A cross-sectional study was conducted in Bayamón, Puerto Rico, to identify and quantify indoor allergens, serine proteases, and bacterial endotoxin present in homes of asthmatic children. A total of 126 dust samples from houses were obtained from the entire mattress and bedside floor. Most of the patients had detectable levels of mite, cockroach, cat, and dog allergens. Mold allergens were found only in bedside floor dust samples. Mouse allergens were not detected. Forty-two percent, 36.5%, and 1.8% of the patients demonstrated exposures to sensitizing levels of mite, Bla g 1 and cat allergens, respectively. The percentage of patients exposed to high levels of allergens capable of triggering asthma symptoms was 33.3% and 26.4% for mite and Bla g 1 allergens. Only dog allergen, bacterial endotoxin, elastase, and trypsin were associated with asthma symptoms. Eighty-nine percent of the asthmatic children were exposed to endotoxin concentrations greater than 100 EU/mg dust, and more than half of the patients were exposed to high levels of serine proteases. Our study indicates that indoor concentrations of allergens traditionally associated with asthma symptoms and severity may not be applicable in tropical environments and highly ventilated households. In fact, in the study population, endotoxins, dog allergen, and serine proteases may play a dominant role in the induction of asthma symptoms.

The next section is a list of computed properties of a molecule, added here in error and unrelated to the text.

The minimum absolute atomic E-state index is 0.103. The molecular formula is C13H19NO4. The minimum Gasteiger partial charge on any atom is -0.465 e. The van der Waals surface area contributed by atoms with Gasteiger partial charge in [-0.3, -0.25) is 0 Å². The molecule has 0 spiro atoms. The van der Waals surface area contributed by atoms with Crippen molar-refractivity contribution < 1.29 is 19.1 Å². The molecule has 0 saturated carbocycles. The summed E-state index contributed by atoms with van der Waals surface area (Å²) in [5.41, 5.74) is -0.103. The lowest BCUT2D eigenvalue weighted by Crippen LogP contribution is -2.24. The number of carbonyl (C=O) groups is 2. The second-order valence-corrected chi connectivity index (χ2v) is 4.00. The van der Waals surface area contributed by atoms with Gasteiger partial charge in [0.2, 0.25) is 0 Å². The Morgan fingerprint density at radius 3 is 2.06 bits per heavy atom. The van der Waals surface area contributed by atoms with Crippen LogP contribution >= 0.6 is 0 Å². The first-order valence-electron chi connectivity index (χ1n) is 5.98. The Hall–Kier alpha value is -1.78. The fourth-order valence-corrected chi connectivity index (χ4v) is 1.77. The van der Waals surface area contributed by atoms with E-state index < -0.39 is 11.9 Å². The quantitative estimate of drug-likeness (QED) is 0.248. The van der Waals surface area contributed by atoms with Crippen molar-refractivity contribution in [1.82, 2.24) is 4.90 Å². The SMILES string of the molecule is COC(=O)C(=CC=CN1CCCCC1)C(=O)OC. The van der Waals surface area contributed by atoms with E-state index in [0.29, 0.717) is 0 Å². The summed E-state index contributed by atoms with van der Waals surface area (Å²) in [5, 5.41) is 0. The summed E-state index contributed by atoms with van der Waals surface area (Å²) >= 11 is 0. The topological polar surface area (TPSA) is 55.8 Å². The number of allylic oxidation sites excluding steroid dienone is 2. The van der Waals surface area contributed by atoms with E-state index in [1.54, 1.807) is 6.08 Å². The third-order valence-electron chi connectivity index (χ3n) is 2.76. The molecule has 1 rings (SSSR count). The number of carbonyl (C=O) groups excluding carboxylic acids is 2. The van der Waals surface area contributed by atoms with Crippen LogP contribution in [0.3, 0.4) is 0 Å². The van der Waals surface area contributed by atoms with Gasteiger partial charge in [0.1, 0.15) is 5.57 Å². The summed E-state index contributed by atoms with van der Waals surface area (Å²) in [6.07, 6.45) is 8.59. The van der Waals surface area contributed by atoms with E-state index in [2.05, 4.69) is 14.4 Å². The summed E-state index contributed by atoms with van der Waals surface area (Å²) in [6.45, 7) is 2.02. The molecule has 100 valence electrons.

Journal of Asthma 07/2004; 41(4):485-96. DOI:10.1081/JAS-120033993 · 1.83 Impact Factor